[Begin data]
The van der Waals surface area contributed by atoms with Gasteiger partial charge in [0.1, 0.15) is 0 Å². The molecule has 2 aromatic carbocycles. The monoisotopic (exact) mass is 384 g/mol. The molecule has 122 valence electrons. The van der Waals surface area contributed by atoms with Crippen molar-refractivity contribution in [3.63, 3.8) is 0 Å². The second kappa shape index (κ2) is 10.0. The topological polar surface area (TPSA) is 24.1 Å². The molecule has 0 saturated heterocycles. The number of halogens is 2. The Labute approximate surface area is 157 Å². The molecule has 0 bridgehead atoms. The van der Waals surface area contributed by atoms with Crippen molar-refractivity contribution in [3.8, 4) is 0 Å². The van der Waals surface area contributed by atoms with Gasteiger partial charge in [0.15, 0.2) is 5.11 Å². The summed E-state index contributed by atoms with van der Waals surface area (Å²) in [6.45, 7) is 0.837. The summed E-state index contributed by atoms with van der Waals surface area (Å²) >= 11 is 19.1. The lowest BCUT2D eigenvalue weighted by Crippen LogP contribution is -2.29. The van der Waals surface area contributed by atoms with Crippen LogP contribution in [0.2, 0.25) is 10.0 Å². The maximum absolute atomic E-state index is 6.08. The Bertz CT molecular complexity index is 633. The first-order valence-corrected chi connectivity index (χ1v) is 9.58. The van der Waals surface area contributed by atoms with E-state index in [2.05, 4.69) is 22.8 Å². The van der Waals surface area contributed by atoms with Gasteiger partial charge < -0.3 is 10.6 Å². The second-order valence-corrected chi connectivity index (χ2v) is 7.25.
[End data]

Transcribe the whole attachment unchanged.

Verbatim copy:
The van der Waals surface area contributed by atoms with Gasteiger partial charge in [0.1, 0.15) is 0 Å². The molecule has 2 aromatic carbocycles. The monoisotopic (exact) mass is 384 g/mol. The molecule has 122 valence electrons. The van der Waals surface area contributed by atoms with Crippen molar-refractivity contribution in [3.63, 3.8) is 0 Å². The second kappa shape index (κ2) is 10.0. The topological polar surface area (TPSA) is 24.1 Å². The molecule has 0 saturated heterocycles. The number of halogens is 2. The Labute approximate surface area is 157 Å². The molecule has 0 bridgehead atoms. The van der Waals surface area contributed by atoms with Crippen molar-refractivity contribution in [3.8, 4) is 0 Å². The van der Waals surface area contributed by atoms with Gasteiger partial charge in [0.15, 0.2) is 5.11 Å². The summed E-state index contributed by atoms with van der Waals surface area (Å²) in [6.45, 7) is 0.837. The summed E-state index contributed by atoms with van der Waals surface area (Å²) >= 11 is 19.1. The lowest BCUT2D eigenvalue weighted by Crippen LogP contribution is -2.29. The van der Waals surface area contributed by atoms with Crippen LogP contribution in [0.2, 0.25) is 10.0 Å². The maximum absolute atomic E-state index is 6.08. The Bertz CT molecular complexity index is 633. The first-order valence-corrected chi connectivity index (χ1v) is 9.58. The van der Waals surface area contributed by atoms with E-state index in [2.05, 4.69) is 22.8 Å². The van der Waals surface area contributed by atoms with Gasteiger partial charge < -0.3 is 10.6 Å². The second-order valence-corrected chi connectivity index (χ2v) is 7.25.